The debate over whether certain people [read: Black people] value material items more than being culturally enriched exploded on social media early Monday morning after Amanda Seales all but poured gas and threw a lit match at it. Only unlike in the seminal scene from “How Stella Got Her Groove Back,” when Angela Bassett struts away triumphantly from the inferno she ignited, the actress more popularly known as Tiffany on “Insecure” decided she would stick around and watch her blaze burn slowly.
Exactly who got burnt was open to interpretation after Seales used some down time while in a Paris’ airport to invite her more than 96 thousand Twitter followers to “have a QUESTION TIME!” with her. When Seales, who recently took a trip to Africa, was asked about her “most enlightening moment in the Mother Land,” the comedienne who gained popularity as an MTV personality didn’t mince her words.
If that wasn’t clear enough, she decided to follow up that tweet with a series of others to emphasize the point she was trying to make.
While she went on to clarify her position several times, accusations were flung at Seales for being an elitist who was ignoring the current soci-economic power structure in the U.S.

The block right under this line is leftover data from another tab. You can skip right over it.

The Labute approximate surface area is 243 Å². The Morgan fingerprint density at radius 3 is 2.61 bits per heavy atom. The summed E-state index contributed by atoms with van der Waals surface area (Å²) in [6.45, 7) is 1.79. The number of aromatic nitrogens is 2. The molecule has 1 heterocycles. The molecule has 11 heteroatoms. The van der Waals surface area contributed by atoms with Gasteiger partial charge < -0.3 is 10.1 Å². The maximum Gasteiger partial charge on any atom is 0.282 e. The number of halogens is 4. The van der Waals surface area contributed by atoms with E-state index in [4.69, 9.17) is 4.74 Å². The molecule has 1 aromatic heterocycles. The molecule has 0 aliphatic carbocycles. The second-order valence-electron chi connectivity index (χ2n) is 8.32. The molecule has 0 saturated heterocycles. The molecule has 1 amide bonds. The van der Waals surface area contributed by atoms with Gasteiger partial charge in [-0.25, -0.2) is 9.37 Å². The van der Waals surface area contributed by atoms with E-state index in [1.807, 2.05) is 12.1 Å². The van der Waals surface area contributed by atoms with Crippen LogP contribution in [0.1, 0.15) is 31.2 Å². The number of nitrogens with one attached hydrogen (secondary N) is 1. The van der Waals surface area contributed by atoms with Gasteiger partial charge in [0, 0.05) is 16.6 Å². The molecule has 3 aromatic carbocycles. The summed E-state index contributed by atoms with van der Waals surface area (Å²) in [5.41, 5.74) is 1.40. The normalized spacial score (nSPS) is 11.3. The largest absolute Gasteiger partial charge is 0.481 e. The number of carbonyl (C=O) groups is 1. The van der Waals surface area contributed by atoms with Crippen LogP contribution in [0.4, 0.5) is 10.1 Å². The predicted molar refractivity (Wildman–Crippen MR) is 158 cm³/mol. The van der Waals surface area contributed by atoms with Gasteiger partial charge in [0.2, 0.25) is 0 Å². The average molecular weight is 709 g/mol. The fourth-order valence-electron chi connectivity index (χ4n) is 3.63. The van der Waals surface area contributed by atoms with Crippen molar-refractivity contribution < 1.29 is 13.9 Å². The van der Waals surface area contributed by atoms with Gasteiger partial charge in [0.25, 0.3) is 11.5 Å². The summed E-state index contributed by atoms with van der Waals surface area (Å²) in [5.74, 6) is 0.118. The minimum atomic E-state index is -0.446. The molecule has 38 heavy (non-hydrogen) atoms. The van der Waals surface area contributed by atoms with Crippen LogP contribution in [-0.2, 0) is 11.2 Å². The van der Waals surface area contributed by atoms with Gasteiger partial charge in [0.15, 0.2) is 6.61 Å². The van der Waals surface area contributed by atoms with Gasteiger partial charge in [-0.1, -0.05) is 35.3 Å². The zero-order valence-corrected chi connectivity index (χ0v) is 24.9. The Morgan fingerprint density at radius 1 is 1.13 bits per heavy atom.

Seales tried to move on by answering other, unrelated questions — like what she planned to do while in Paris — but most of her followers were hung up on the implications behind the “Jordans and Nike Suits” tweets.
The debate is far from a new one, as Damon Young of Very Smart Brothas reminded us in February. “As rational and empowering as it seems, this argument actually exists in an invisible morass of anti-Blackness, as it ignores the multitude of socioeconomic factors contributing to our collective lack of wealth,” Young wrote any the time. “And it implies that the appreciation for depreciating goods is a uniquely Black pathology.”
Seales, who has a history of getting people into their feelings on Twitter, recently told BET that she thought social media users were way too sensitive.
“I think there’s a sensitivity, but I think it’s also just, like, a higher awareness and I think a lot of times the sensitivity is rooted in an intention to not hurt people, so you have to commend that, but I think sometimes when we are kind of hypersensitive, we hurt ourselves by not allowing ourselves the opportunity to make fun of ourselves, to find levity in situations, and reality is there’s a lot of f**k s**t going on, so you’ve got to learn to laugh,” Seales said.